“Adventure Grade” Camping Safaris

“Adventure Grade” Camping Safaris are run with a crew of a cook / assistant plus guide. It is a viable option for those keen to camp and stay in more remote places.

You are accompanied by an experienced, knowledgeable guide, a camp assistant and a cook – all fully trained professionals who will prioritise your comfort and safety as well as striving to ensure optimal game-viewing opportunities throughout your journey.

Meals usually consist of a cooked breakfast or brunch, light lunch and a three course dinner. Fridges are used for safe and efficient storage of meat and food, and cool boxes are used for keeping your drinks cold – your guide will show you the best places to purchase these prior to departure and along the way.

You are requested to erect your own tent on arrival at camp and dismantle your tent on departure. This is very simple to do and takes about five minutes – your guide will show you how this is done. The balance of the chores (cooking, washing up, etc) will be taken care of by the camp assistant and cook.

It is important to note that this is a quality camping product, and not a luxury mobile camp. Accommodation is in the public campsites of Tanzania’s National Parks and, despite our best efforts, we have very little control over the quality and standards of ablution facilities at the campsite.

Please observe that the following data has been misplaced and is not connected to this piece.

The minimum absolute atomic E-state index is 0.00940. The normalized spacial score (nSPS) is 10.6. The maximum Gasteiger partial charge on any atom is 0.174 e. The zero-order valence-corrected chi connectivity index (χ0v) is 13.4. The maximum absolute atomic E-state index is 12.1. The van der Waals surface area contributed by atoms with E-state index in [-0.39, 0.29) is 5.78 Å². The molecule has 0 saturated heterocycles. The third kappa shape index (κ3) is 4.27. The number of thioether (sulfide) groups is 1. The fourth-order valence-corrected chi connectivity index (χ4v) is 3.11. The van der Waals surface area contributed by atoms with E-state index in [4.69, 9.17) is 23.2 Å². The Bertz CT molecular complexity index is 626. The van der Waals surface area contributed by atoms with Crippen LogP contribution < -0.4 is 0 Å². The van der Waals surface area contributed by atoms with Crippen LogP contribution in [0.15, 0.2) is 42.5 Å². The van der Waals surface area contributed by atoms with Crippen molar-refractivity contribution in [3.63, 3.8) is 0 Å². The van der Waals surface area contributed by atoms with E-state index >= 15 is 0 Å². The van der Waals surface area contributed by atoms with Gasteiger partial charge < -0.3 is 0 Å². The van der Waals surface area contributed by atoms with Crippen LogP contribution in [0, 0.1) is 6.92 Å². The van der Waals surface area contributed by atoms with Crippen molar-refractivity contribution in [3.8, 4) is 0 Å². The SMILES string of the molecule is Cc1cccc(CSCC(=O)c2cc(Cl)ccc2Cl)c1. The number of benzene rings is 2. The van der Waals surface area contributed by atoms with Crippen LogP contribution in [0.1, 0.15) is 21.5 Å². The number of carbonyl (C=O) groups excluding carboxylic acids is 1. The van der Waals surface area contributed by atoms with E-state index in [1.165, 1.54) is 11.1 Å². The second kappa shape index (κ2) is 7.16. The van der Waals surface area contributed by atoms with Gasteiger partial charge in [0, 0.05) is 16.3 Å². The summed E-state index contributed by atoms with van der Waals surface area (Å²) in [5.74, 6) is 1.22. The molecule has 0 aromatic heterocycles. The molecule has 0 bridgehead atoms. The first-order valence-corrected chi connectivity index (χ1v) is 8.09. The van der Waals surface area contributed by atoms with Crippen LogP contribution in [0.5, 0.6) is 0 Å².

Please be aware that the toilets in public campsites are long-drop style without flush.

Game viewing at Lake Manyara National Park with picnic lunch included.

Lake Manyara is a shallow, alkaline lake at the base of a sheer stretch of the western Rift Valley escarpment.

The north-western area of this lake is protected in a 330 square kilometre national park, which contains a remarkable diversity of terrestrial habitats: the grassy floodplain of the lakeshore, the rocky base of the escarpment, a belt of thick acacia woodland and a lush patch of groundwater forest just inside the northern entrance gate. An interesting biodiversity of fauna and flora can be observed here and a variety of large mammal species including elephant, buffalo, wildebeest, giraffe and lion.